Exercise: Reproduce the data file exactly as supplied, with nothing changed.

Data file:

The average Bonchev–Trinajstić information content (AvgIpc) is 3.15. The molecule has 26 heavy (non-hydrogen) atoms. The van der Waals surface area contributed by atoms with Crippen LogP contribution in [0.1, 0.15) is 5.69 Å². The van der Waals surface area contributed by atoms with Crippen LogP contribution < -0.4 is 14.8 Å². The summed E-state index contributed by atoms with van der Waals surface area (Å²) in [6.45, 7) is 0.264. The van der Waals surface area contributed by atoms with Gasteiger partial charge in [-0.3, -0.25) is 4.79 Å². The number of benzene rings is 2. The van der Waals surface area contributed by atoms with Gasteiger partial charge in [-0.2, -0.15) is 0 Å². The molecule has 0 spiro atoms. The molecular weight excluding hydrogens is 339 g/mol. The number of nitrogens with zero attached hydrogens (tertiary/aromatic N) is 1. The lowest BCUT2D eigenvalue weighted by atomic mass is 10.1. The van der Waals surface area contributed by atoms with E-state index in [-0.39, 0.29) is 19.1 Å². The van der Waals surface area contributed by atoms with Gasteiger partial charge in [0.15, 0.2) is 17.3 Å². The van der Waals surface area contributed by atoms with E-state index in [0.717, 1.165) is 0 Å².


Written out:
The average Bonchev–Trinajstić information content (AvgIpc) is 3.15. The molecule has 26 heavy (non-hydrogen) atoms. The van der Waals surface area contributed by atoms with Crippen LogP contribution in [0.1, 0.15) is 5.69 Å². The van der Waals surface area contributed by atoms with Crippen LogP contribution < -0.4 is 14.8 Å². The summed E-state index contributed by atoms with van der Waals surface area (Å²) in [6.45, 7) is 0.264. The van der Waals surface area contributed by atoms with Gasteiger partial charge in [-0.3, -0.25) is 4.79 Å². The number of benzene rings is 2. The van der Waals surface area contributed by atoms with Gasteiger partial charge in [-0.2, -0.15) is 0 Å². The molecule has 0 spiro atoms. The molecular weight excluding hydrogens is 339 g/mol. The number of nitrogens with zero attached hydrogens (tertiary/aromatic N) is 1. The lowest BCUT2D eigenvalue weighted by atomic mass is 10.1. The van der Waals surface area contributed by atoms with E-state index in [-0.39, 0.29) is 19.1 Å². The van der Waals surface area contributed by atoms with Gasteiger partial charge in [0.15, 0.2) is 17.3 Å². The van der Waals surface area contributed by atoms with E-state index in [0.717, 1.165) is 0 Å².